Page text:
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Row after Nottingham school sends letter calling Prime Minister a ‘hypocrite’

A row broke out in the chamber at Nottinghamshire County Council over a Nottingham school’s decision to allow pupils to write a letter criticising Prime Minister Boris Johnson.

Year six pupils from Welbeck Primary School in The Meadows penned the letter to Nottingham South MP Lilian Greenwood (Lab) in which Mr Johnson was branded a “hypocrite” amid controversy over ‘partygate’.

The letter, shared on the school’s Twitter page, has since caused a stir online and has led to condemnation from several Conservative politicians – including a Government minister.

The school says pupils wrote the letter after seeing a BBC Newsround bulletin discussing the Sue Gray report, published last week, which condemned several Downing Street parties during Covid lockdowns and restrictions.

Referring to the report, which listed 16 different alleged Downing Street and Whitehall gatherings, some of which are said to have been attended by Mr Johnson, the letter says: “This will now influence people to not listen to any new regulations and instead copy the footsteps of Boris Johnson.

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“He is a hypocrite and can no longer be trusted as our leader and should resign as the country is not in the right hands.”

Now a row has broken out between Labour and Conservative members on Nottinghamshire County Council, with one Conservative councillor hitting out at what he described as left-wing “indoctrination”.

Speaking in the council’s policy committee on Thursday (February 10), Councillor Philip Owen (Con), who represents Nuthall and Kimberley, criticised the letter.

Cllr Owen, a former teacher and previous chairman of the children and young people’s committee, said: “This is the indoctrination of young children.

“I am appalled by it. To try and use young children to attack the Prime Minister and to attack the Government, I think, is absolutely appalling, and those involved should hang their heads in shame.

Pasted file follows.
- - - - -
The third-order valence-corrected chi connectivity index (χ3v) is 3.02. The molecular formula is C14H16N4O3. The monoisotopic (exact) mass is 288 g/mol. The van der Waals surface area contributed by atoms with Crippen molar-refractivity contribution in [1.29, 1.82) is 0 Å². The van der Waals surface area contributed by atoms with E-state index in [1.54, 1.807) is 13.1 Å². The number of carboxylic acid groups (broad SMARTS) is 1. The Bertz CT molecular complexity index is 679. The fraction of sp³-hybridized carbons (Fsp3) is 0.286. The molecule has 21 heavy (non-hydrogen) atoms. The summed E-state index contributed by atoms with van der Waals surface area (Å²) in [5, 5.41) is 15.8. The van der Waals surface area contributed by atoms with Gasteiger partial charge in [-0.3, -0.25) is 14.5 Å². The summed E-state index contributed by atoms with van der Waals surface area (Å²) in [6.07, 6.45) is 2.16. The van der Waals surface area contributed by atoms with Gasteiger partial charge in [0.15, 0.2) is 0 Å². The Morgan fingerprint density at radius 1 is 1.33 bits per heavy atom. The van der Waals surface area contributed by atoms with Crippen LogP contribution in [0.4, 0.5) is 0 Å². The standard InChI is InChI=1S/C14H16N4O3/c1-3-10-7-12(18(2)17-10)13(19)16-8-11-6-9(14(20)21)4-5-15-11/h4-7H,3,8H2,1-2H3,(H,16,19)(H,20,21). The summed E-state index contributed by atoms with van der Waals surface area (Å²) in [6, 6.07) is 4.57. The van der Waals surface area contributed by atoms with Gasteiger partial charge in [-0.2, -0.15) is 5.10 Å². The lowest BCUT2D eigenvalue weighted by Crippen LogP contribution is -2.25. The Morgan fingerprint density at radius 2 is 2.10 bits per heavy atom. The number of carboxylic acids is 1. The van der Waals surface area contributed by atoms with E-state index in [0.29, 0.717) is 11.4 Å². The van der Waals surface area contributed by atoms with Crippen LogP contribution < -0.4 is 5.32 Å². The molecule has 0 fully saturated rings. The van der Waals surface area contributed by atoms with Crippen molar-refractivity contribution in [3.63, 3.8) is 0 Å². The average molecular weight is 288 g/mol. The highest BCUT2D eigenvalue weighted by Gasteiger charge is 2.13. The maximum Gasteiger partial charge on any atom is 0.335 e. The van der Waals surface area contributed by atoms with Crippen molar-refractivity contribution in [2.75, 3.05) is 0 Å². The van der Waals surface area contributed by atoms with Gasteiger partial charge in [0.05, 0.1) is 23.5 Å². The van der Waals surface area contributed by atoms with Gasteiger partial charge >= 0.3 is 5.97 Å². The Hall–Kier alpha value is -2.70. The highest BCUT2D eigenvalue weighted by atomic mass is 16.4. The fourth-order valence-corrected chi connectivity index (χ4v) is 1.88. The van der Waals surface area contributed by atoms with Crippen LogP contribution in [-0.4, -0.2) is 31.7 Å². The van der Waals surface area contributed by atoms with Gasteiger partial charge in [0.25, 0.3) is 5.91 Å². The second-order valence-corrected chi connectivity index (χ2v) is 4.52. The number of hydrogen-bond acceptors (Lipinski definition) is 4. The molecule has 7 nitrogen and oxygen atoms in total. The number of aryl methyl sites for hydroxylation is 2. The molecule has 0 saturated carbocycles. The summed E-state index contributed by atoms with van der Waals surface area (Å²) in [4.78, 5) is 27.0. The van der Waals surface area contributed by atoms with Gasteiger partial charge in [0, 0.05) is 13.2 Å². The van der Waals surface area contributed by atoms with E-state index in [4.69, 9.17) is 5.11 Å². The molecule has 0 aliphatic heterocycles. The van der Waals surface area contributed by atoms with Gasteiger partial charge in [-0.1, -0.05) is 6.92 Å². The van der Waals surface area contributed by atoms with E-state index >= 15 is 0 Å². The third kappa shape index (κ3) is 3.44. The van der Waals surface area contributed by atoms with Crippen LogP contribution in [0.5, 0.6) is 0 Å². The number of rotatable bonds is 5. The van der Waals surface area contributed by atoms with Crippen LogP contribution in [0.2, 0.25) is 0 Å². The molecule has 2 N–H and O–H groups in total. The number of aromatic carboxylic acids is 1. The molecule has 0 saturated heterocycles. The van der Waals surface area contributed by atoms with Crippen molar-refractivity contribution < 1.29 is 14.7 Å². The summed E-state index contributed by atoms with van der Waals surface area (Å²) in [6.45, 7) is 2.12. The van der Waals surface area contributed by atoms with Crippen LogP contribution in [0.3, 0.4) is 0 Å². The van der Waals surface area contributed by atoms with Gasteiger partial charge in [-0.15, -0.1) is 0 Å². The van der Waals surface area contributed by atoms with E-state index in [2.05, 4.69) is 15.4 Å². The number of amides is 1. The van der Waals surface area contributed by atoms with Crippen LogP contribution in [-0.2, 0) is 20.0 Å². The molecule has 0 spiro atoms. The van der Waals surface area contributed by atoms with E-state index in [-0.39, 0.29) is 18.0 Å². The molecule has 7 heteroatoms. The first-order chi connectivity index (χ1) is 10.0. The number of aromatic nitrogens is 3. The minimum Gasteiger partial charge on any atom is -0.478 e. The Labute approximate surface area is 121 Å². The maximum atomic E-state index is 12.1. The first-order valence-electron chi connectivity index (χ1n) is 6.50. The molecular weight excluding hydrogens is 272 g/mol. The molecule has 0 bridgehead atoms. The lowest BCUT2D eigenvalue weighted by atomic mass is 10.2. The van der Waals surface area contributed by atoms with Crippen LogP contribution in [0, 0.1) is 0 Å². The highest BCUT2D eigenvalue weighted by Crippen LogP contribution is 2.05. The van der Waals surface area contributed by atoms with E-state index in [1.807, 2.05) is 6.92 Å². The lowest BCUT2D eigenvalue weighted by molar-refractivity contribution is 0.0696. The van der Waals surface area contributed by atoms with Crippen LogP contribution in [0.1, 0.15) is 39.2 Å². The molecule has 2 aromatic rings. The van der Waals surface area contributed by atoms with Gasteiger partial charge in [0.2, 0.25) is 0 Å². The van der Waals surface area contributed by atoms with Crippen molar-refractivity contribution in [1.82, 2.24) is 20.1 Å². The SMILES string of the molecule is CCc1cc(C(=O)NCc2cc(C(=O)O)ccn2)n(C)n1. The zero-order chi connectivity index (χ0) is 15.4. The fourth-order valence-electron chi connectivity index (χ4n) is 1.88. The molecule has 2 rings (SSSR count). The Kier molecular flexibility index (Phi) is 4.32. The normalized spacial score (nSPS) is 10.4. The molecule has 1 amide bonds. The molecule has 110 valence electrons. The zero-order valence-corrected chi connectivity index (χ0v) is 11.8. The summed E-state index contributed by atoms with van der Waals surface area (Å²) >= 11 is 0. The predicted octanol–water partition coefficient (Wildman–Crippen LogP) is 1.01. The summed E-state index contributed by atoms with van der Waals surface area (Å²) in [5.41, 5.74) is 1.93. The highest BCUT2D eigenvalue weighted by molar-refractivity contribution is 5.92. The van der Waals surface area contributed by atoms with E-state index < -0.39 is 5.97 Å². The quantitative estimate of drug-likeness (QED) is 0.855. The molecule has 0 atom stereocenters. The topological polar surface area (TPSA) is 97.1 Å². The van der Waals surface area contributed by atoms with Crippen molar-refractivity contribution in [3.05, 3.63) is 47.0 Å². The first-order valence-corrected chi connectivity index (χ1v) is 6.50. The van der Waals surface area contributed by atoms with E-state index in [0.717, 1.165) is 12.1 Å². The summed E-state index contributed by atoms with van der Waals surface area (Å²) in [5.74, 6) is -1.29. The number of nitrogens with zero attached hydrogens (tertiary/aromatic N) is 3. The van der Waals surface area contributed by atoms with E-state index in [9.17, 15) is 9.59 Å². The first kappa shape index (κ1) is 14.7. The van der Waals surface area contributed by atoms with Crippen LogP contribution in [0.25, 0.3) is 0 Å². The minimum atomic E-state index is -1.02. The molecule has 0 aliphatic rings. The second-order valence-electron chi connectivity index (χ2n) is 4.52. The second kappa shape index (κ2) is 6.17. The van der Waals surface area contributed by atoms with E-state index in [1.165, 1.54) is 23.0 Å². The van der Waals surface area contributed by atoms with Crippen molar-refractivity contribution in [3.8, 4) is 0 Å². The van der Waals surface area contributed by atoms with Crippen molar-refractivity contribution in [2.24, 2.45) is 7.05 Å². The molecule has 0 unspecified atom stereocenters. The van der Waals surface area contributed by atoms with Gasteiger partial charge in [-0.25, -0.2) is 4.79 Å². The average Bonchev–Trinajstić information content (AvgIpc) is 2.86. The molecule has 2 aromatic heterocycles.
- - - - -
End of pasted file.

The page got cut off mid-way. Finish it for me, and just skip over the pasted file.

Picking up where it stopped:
“I’m sick and tired of left-wing teachers trying to indoctrinate young people in schools. It’s time it was stopped.”

Cllr Tracey Taylor (Con), the current chairman of the children and young peoples’ committee, described Cllr Owen’s views as “very robust” and said she “wholeheartedly supports” his stance.

The school insists there was “no ‘teaching’ of politics”, with pupils encouraged to express their opinions and thoughts while learning the processes and structures of national politics.

And Labour councillors came out in support of the school during Thursday’s meeting.

Cllr Jim Creamer (Lab), who represents Carlton West, said: “They are not teaching left-wing or right-wing politics, they are asking what they thought of their politicians both local and national.

“If you don’t like the opinions of the children, who have got every right to those opinions, then we need to change our behaviour.

“But to actually go on and attack the integrity of individual schools, individual teachers and the opinions of children, is bloody outrageous.”

Cllr David Mellen (Lab), leader of Nottingham City Council, said the authority is “supportive” of Welbeck Primary School’s work and “would never discourage young people from engaging with local representatives and politicians”.

But Brendan Clarke-Smith (Con), MP for Bassetlaw, said the original tweet contained “overtly political messages”.

And Tom Randall (Con), Gedling’s MP, today called for an investigation to take place into the letter, saying in Parliament the children “appear to have been taught allegations as fact”.

But the school’s headteacher Rebecca Gittins has defended the school and outlined why the letter was penned.

She said: “There is no ‘teaching’ of politics. We explain processes and structure, with the children encouraged to express their thoughts.

“Year Six pupils watched recent coverage on Newsround about Downing Street and some of them asked to write to their local MP to share their views.

“This lesson was linked to the English curriculum where children constructed letters using their skills to form arguments, assess evidence and develop their critical thinking.”

The school has since deleted its Twitter page.

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